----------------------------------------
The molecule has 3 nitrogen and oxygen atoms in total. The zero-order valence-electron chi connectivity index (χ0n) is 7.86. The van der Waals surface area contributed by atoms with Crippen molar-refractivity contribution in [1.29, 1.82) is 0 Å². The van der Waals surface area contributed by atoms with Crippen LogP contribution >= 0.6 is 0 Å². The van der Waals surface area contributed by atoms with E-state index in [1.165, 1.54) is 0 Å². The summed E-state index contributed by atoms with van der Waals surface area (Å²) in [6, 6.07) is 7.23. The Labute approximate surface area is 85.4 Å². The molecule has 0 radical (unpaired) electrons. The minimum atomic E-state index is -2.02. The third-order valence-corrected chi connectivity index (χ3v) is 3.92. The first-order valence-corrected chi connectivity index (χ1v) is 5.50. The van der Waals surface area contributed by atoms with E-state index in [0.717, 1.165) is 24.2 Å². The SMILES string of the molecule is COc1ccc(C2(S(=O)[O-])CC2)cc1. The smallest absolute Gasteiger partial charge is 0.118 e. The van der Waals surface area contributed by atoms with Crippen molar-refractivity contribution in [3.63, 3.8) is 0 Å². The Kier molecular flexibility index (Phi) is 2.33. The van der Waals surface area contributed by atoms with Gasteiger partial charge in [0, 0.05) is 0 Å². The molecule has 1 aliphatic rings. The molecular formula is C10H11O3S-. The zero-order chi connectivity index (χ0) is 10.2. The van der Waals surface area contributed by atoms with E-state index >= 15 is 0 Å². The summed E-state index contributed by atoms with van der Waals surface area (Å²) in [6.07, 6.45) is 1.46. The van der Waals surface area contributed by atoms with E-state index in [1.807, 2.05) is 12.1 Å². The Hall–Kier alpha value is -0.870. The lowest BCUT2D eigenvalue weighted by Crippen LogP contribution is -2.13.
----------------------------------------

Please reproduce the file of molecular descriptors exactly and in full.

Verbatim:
The molecule has 3 nitrogen and oxygen atoms in total. The zero-order valence-electron chi connectivity index (χ0n) is 7.86. The van der Waals surface area contributed by atoms with Crippen molar-refractivity contribution in [1.29, 1.82) is 0 Å². The van der Waals surface area contributed by atoms with Crippen LogP contribution >= 0.6 is 0 Å². The van der Waals surface area contributed by atoms with E-state index in [1.165, 1.54) is 0 Å². The summed E-state index contributed by atoms with van der Waals surface area (Å²) in [6, 6.07) is 7.23. The Labute approximate surface area is 85.4 Å². The molecule has 0 radical (unpaired) electrons. The minimum atomic E-state index is -2.02. The third-order valence-corrected chi connectivity index (χ3v) is 3.92. The first-order valence-corrected chi connectivity index (χ1v) is 5.50. The van der Waals surface area contributed by atoms with E-state index in [0.717, 1.165) is 24.2 Å². The SMILES string of the molecule is COc1ccc(C2(S(=O)[O-])CC2)cc1. The smallest absolute Gasteiger partial charge is 0.118 e. The van der Waals surface area contributed by atoms with Crippen molar-refractivity contribution in [3.63, 3.8) is 0 Å². The Kier molecular flexibility index (Phi) is 2.33. The van der Waals surface area contributed by atoms with Gasteiger partial charge in [0, 0.05) is 0 Å². The molecule has 1 aliphatic rings. The molecular formula is C10H11O3S-. The zero-order chi connectivity index (χ0) is 10.2. The van der Waals surface area contributed by atoms with E-state index >= 15 is 0 Å². The summed E-state index contributed by atoms with van der Waals surface area (Å²) in [6.07, 6.45) is 1.46. The van der Waals surface area contributed by atoms with E-state index in [1.807, 2.05) is 12.1 Å². The Hall–Kier alpha value is -0.870. The lowest BCUT2D eigenvalue weighted by Crippen LogP contribution is -2.13.